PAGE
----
An Artcirq, 7 Fingers, and Taqqut production. A Cultch and DanceHouse presentation. At the Vancouver Playhouse on Wednesday, January 22. Continues until January 25
Although this production from Canada’s Far North contains acrobatics, it would be entirely misleading to expect some kind of epic Inuit circus. That’s because, thanks to a certain touring megacompany, that term might make you think the show is about glitz and razzle-dazzle, when its biggest strength is that it feels so movingly real, even intimate.
That’s not to say this coproduction by two northern companies (Igloolik’s community-based Artcirq and film studio Taqqut Productions) and one southern one (Montreal’s 7 Fingers) doesn’t hold some transcendently beautiful moments. At one point ghostly souls become the northern lights dancing across the night sky; two women dangling upside-down from silks vividly evoke figures sinking through the frigid blue depths of the Arctic Ocean; and two hunters use small orange flames to chase a human-size rabbit in the dark. The projected animated drawings of well-known Inuit artist Germaine Arnaktauyok add to the mystical feeling, with their stylized figures in amauti parkas and mukluks, narwhal-women, and flames glowing against the 24-hour dark.
But here’s betting those weren’t the only moments that caused the audience to jump up for an extended standing O on the opening night of this stop on the show’s cross-country tour. The response probably had just as much to do with the authentic pride that comes across when its young Inuit performers beat their walrus-skin qilaut drums, hold each other arm-in-arm to sing ancient throat songs, listen to an elder tell a story in Inuktitut, and pull off traditional games like the one-foot high kick. And with the unspoken fact that it’s a small miracle that those traditions have survived. In the finale, when the entire cast turns to us to sing while Joshua Qaumariaq strums the guitar he used earlier as a kayak paddle, it feels authentic, generous, and profound in ways so much overproduced culture doesn’t.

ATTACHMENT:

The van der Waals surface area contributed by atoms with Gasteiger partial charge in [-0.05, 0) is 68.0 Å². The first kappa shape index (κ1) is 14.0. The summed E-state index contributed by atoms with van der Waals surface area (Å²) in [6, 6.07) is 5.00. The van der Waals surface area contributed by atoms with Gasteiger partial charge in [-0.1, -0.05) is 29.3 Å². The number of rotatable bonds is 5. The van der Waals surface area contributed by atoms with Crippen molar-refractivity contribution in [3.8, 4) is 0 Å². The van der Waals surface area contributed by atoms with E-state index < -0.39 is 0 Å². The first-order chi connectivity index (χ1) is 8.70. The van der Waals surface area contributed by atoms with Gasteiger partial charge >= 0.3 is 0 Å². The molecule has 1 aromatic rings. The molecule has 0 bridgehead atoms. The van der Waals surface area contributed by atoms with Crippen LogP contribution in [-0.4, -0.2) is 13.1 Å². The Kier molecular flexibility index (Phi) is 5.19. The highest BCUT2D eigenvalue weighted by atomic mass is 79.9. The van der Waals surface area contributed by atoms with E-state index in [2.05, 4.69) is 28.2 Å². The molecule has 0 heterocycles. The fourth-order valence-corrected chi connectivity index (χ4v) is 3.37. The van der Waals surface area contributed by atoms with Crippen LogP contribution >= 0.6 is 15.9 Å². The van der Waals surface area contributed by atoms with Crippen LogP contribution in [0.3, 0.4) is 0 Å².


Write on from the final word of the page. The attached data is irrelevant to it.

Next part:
The show’s transitions could flow better, especially regarding the framing device of a modern-day Inuit man (Levy Tapatsiak) stuck in a southern hospital. As for the untranslated soundtrack of an elder telling the creation myths, you don’t need surtitles to feel the wonder of women turning into sea creatures, ravens and crows creating the sun and moon, and huskies becoming stars in the sky. (You can easily scan the short stories in a display in the Playhouse lobby beforehand.) Expect macabre touches and ample humour, too.
More than anything, Unikkaaqtuat feels like a gift from the North—a sharing that not only redefines, once again, how “circus” arts can be used, but adds to the ever-growing wealth of original storytelling emerging from Canada’s Indigenous voices.